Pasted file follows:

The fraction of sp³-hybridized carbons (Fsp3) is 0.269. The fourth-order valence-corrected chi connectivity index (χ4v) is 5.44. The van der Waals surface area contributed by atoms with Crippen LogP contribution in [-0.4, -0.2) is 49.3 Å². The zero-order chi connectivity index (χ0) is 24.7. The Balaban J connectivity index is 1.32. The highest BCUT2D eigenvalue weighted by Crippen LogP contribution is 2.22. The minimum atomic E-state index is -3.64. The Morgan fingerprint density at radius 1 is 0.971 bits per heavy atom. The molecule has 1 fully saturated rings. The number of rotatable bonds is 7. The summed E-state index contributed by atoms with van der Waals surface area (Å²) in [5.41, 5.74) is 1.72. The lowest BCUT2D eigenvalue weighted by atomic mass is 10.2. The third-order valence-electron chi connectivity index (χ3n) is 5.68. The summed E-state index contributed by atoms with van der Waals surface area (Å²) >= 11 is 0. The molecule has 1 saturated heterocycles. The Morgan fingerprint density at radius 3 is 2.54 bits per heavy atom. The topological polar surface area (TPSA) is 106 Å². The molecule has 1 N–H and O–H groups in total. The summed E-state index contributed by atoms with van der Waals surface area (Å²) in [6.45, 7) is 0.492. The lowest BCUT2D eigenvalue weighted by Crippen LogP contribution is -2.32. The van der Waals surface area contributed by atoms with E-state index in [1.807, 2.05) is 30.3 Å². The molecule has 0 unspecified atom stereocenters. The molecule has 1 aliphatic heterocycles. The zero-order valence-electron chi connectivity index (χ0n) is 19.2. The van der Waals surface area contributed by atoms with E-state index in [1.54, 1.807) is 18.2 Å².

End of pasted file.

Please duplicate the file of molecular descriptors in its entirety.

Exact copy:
The fraction of sp³-hybridized carbons (Fsp3) is 0.269. The fourth-order valence-corrected chi connectivity index (χ4v) is 5.44. The van der Waals surface area contributed by atoms with Crippen LogP contribution in [-0.4, -0.2) is 49.3 Å². The zero-order chi connectivity index (χ0) is 24.7. The Balaban J connectivity index is 1.32. The highest BCUT2D eigenvalue weighted by Crippen LogP contribution is 2.22. The minimum atomic E-state index is -3.64. The Morgan fingerprint density at radius 1 is 0.971 bits per heavy atom. The molecule has 1 fully saturated rings. The number of rotatable bonds is 7. The summed E-state index contributed by atoms with van der Waals surface area (Å²) in [5.41, 5.74) is 1.72. The lowest BCUT2D eigenvalue weighted by atomic mass is 10.2. The third-order valence-electron chi connectivity index (χ3n) is 5.68. The summed E-state index contributed by atoms with van der Waals surface area (Å²) >= 11 is 0. The molecule has 1 saturated heterocycles. The Morgan fingerprint density at radius 3 is 2.54 bits per heavy atom. The topological polar surface area (TPSA) is 106 Å². The molecule has 1 N–H and O–H groups in total. The summed E-state index contributed by atoms with van der Waals surface area (Å²) in [6.45, 7) is 0.492. The lowest BCUT2D eigenvalue weighted by Crippen LogP contribution is -2.32. The van der Waals surface area contributed by atoms with E-state index in [1.807, 2.05) is 30.3 Å². The molecule has 0 unspecified atom stereocenters. The molecule has 1 aliphatic heterocycles. The zero-order valence-electron chi connectivity index (χ0n) is 19.2. The van der Waals surface area contributed by atoms with E-state index in [1.54, 1.807) is 18.2 Å².